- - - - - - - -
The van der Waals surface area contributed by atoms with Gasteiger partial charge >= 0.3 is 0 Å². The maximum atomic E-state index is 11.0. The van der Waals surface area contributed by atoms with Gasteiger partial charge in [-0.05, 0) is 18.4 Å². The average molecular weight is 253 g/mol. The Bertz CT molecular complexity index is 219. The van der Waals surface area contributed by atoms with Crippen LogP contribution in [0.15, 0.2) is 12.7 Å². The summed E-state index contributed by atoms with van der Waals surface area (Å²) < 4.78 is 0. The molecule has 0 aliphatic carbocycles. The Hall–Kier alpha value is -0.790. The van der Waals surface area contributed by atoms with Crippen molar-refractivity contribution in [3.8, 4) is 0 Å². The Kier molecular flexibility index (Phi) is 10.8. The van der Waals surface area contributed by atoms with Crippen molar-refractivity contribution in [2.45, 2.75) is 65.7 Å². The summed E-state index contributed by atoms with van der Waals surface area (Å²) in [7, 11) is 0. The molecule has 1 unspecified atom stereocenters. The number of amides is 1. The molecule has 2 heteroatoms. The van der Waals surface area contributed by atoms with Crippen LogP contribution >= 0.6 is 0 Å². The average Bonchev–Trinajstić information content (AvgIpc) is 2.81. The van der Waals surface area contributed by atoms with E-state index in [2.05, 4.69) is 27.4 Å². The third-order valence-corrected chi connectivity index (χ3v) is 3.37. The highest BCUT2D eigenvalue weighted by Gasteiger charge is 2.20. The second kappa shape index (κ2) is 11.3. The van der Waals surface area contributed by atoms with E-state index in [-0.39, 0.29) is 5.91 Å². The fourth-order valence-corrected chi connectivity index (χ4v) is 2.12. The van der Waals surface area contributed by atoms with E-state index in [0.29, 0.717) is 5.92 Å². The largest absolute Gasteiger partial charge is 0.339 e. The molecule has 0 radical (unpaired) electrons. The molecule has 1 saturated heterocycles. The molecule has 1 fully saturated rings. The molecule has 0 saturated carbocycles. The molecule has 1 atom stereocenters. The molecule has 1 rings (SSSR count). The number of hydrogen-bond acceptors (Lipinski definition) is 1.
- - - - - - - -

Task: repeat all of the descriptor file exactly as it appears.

The van der Waals surface area contributed by atoms with Gasteiger partial charge >= 0.3 is 0 Å². The maximum atomic E-state index is 11.0. The van der Waals surface area contributed by atoms with Gasteiger partial charge in [-0.05, 0) is 18.4 Å². The average molecular weight is 253 g/mol. The Bertz CT molecular complexity index is 219. The van der Waals surface area contributed by atoms with Crippen LogP contribution in [0.15, 0.2) is 12.7 Å². The summed E-state index contributed by atoms with van der Waals surface area (Å²) < 4.78 is 0. The molecule has 0 aliphatic carbocycles. The Hall–Kier alpha value is -0.790. The van der Waals surface area contributed by atoms with Crippen molar-refractivity contribution in [3.8, 4) is 0 Å². The Kier molecular flexibility index (Phi) is 10.8. The van der Waals surface area contributed by atoms with Crippen molar-refractivity contribution in [2.45, 2.75) is 65.7 Å². The summed E-state index contributed by atoms with van der Waals surface area (Å²) in [7, 11) is 0. The molecule has 1 unspecified atom stereocenters. The number of amides is 1. The molecule has 2 heteroatoms. The van der Waals surface area contributed by atoms with Crippen LogP contribution >= 0.6 is 0 Å². The average Bonchev–Trinajstić information content (AvgIpc) is 2.81. The van der Waals surface area contributed by atoms with E-state index in [2.05, 4.69) is 27.4 Å². The third-order valence-corrected chi connectivity index (χ3v) is 3.37. The highest BCUT2D eigenvalue weighted by Gasteiger charge is 2.20. The second kappa shape index (κ2) is 11.3. The van der Waals surface area contributed by atoms with E-state index in [-0.39, 0.29) is 5.91 Å². The fourth-order valence-corrected chi connectivity index (χ4v) is 2.12. The van der Waals surface area contributed by atoms with E-state index in [0.29, 0.717) is 5.92 Å². The largest absolute Gasteiger partial charge is 0.339 e. The molecule has 0 radical (unpaired) electrons. The molecule has 1 saturated heterocycles. The molecule has 1 fully saturated rings. The molecule has 0 saturated carbocycles. The molecule has 1 atom stereocenters. The molecule has 1 rings (SSSR count). The number of hydrogen-bond acceptors (Lipinski definition) is 1.